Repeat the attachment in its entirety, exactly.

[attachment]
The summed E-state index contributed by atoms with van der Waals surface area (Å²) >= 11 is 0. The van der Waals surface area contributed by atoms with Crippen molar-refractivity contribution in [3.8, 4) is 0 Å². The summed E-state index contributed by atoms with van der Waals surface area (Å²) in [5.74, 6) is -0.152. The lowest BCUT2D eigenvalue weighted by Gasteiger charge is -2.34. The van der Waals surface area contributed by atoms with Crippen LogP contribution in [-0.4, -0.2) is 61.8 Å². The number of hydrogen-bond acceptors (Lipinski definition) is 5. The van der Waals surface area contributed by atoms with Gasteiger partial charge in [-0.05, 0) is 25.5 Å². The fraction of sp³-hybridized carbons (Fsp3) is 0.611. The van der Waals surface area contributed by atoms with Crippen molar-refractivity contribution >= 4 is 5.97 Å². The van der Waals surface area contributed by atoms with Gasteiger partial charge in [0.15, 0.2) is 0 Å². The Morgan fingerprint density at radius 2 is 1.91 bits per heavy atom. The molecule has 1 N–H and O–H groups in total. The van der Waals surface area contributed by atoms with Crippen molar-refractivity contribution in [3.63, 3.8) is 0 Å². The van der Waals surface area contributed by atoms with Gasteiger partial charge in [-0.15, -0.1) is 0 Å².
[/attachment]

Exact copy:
The summed E-state index contributed by atoms with van der Waals surface area (Å²) >= 11 is 0. The van der Waals surface area contributed by atoms with Crippen molar-refractivity contribution in [3.8, 4) is 0 Å². The summed E-state index contributed by atoms with van der Waals surface area (Å²) in [5.74, 6) is -0.152. The lowest BCUT2D eigenvalue weighted by Gasteiger charge is -2.34. The van der Waals surface area contributed by atoms with Crippen LogP contribution in [-0.4, -0.2) is 61.8 Å². The number of hydrogen-bond acceptors (Lipinski definition) is 5. The van der Waals surface area contributed by atoms with Gasteiger partial charge in [-0.05, 0) is 25.5 Å². The fraction of sp³-hybridized carbons (Fsp3) is 0.611. The van der Waals surface area contributed by atoms with Crippen molar-refractivity contribution >= 4 is 5.97 Å². The van der Waals surface area contributed by atoms with Gasteiger partial charge in [0.15, 0.2) is 0 Å². The Morgan fingerprint density at radius 2 is 1.91 bits per heavy atom. The molecule has 1 N–H and O–H groups in total. The van der Waals surface area contributed by atoms with Crippen molar-refractivity contribution in [3.63, 3.8) is 0 Å². The van der Waals surface area contributed by atoms with Gasteiger partial charge in [-0.15, -0.1) is 0 Å².